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New York, NY, 10003
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Funded by a grant from the Andrew W. Mellon Foundation, The Graduate Institute for Design, Ethnography & Social Thought at the New School incubates advanced transdisciplinary research and practice at the intersection of social theory and design and fosters dialogue on related themes across the university.

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Christopher Harris

Christopher Paul Harris is a Ph.D. candidate in Politics and Historical Studies at the New School for Social Research. His research considers the affective and often performative strategies taken up by young black activists, writers, and artists in and around the Movement for Black Lives (M4BL). 

CHRISTOPHER PAUL HARRIS is a Ph.D. candidate in Politics and Historical Studies at the New School for Social Research. His research considers the affective and often performative strategies taken up by young black activists, writers, and artists in and around the Movement for Black Lives (M4BL) as they move to craft new political horizons for themselves, the black community, and the world. 

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Drawing on two years of immersive study and activism in the M4BL ecosystem, Chris' dissertation, Political Acts, Generational Minds: Race, Culture, and the Politics of the Wake, uses expressions of pain and joy to narrate and theorize contemporary patterns of black resistance as they have emerged in the aftermath of #BlackLivesMatter. If the recent hypervisibility of Black death has catalyzed a generational critique aimed at centering the historically marginalized and abolishing the categories and structures of oppression that (re)produce black suffering; they have also fed the creation of spaces to acknowledge, study, and heal from pain within a larger project of imagining what our communities might look like without them. These space-making practices extend well beyond activist circles. From Tumblr pages to podcasts, they help guide a critical cultural sphere that confronts and celebrates blackness, often through the circulation of counter-images and discourses that highlight the resilience of black life alongside the everyday heroism of black survival.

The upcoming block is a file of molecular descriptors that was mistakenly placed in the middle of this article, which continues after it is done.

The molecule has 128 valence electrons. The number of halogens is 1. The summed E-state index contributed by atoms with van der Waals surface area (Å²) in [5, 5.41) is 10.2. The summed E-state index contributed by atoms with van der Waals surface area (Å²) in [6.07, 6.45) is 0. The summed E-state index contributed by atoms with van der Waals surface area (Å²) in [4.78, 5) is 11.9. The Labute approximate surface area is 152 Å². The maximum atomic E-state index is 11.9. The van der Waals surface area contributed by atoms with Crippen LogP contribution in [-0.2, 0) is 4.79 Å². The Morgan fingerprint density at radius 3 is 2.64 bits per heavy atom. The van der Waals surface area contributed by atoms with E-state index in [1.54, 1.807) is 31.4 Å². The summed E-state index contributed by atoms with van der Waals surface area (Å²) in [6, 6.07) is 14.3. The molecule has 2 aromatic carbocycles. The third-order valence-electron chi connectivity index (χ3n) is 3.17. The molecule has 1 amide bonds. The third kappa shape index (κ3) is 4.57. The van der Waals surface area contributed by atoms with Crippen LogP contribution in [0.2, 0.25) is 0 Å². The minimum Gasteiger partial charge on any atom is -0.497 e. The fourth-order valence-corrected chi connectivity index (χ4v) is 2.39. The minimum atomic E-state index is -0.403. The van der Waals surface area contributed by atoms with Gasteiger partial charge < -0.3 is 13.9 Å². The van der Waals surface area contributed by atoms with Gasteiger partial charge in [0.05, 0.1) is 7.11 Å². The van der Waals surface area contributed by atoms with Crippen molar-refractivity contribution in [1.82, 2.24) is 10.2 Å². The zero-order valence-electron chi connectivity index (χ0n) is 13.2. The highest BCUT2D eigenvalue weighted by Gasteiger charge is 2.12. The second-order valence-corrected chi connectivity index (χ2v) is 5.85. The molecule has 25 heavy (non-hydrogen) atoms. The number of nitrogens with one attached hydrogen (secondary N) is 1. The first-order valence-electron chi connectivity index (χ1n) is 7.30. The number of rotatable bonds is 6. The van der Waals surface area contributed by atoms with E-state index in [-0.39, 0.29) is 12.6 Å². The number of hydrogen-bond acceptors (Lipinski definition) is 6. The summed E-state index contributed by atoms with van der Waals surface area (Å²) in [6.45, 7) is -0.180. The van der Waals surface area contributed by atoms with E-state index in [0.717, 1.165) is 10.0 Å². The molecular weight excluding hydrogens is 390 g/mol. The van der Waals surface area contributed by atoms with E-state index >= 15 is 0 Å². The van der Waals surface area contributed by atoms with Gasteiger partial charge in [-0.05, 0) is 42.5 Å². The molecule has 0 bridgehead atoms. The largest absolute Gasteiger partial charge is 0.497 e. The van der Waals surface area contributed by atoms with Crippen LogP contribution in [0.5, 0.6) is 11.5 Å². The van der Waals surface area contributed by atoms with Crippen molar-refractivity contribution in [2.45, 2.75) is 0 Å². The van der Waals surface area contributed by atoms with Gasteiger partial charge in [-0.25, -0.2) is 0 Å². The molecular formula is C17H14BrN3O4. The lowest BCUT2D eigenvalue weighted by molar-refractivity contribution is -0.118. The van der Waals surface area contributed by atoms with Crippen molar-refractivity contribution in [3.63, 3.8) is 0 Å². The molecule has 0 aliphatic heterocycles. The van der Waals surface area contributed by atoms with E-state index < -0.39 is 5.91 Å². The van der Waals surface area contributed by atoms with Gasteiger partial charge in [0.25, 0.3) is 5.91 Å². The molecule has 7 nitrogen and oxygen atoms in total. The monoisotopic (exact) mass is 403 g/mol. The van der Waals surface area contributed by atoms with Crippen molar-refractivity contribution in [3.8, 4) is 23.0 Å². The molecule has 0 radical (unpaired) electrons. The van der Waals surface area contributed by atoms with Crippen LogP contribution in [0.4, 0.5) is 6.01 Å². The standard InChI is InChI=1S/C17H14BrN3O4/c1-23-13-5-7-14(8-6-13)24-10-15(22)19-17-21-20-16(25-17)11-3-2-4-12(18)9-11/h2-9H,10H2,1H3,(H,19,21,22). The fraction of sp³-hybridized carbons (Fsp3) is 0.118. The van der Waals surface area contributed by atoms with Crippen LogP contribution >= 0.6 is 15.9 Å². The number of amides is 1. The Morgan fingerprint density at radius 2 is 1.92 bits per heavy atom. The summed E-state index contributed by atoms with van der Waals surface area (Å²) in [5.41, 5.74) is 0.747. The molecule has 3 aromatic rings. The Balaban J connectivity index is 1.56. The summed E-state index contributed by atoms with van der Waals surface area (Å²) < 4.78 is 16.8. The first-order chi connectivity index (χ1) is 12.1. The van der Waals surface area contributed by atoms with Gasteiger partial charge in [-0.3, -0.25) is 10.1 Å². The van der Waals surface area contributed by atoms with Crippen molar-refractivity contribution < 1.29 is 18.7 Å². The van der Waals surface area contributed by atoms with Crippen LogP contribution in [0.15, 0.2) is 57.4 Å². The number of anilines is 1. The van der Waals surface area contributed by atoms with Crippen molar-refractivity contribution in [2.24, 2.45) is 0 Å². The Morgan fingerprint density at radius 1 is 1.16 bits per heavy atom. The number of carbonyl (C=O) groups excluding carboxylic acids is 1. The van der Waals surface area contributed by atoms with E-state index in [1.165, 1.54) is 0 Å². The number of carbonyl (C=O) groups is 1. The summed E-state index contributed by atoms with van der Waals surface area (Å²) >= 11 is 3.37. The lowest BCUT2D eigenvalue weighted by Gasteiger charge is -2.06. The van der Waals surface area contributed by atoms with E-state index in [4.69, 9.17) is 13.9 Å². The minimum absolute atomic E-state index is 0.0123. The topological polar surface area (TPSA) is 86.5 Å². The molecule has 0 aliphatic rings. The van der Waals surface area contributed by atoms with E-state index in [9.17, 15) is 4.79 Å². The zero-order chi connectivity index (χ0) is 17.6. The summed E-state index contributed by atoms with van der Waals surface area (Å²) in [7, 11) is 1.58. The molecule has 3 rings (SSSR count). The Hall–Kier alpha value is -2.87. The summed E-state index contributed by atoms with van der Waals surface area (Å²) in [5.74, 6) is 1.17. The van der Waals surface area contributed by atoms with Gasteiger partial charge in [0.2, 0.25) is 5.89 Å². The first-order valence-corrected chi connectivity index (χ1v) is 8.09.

Within this frame, Chris’ work brings into focus the way young black folks in and around the movement “operationalize care” as both a defining characteristic of their self-elaboration, and an approach to politics. More than a prefigured political program with a concrete vision of liberation, M4BL outlines an ethical commitment derived from an acute awareness of black subjugation, past and present.  In doing so, the movement reinscribes blackness not simply as a relational category, but as a method of analysis, critique, and disruption towards the possibility of a world otherwise.

Alongside his scholarship, Chris is part of Core Leadership in the New York City Chapter of the Black Youth Project 100 and is Managing Editor of the Race/isms series on Public Seminar.

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